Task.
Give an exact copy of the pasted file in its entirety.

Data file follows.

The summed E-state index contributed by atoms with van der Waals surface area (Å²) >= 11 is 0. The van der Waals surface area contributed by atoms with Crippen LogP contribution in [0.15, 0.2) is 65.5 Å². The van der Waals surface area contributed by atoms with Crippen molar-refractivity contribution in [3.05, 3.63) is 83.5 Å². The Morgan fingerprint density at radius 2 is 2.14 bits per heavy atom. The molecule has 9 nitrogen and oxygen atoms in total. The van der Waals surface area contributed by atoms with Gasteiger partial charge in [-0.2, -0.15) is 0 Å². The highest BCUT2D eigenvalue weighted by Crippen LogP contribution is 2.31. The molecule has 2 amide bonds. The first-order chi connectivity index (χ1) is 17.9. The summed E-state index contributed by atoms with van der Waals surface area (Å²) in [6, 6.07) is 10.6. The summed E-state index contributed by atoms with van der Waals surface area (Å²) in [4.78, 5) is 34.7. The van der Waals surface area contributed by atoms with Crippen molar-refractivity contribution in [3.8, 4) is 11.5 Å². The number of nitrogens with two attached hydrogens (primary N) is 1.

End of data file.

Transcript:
The summed E-state index contributed by atoms with van der Waals surface area (Å²) >= 11 is 0. The van der Waals surface area contributed by atoms with Crippen LogP contribution in [0.15, 0.2) is 65.5 Å². The van der Waals surface area contributed by atoms with Crippen molar-refractivity contribution in [3.05, 3.63) is 83.5 Å². The Morgan fingerprint density at radius 2 is 2.14 bits per heavy atom. The molecule has 9 nitrogen and oxygen atoms in total. The van der Waals surface area contributed by atoms with Gasteiger partial charge in [-0.2, -0.15) is 0 Å². The highest BCUT2D eigenvalue weighted by Crippen LogP contribution is 2.31. The molecule has 2 amide bonds. The first-order chi connectivity index (χ1) is 17.9. The summed E-state index contributed by atoms with van der Waals surface area (Å²) in [6, 6.07) is 10.6. The summed E-state index contributed by atoms with van der Waals surface area (Å²) in [4.78, 5) is 34.7. The van der Waals surface area contributed by atoms with Crippen molar-refractivity contribution in [3.8, 4) is 11.5 Å². The number of nitrogens with two attached hydrogens (primary N) is 1.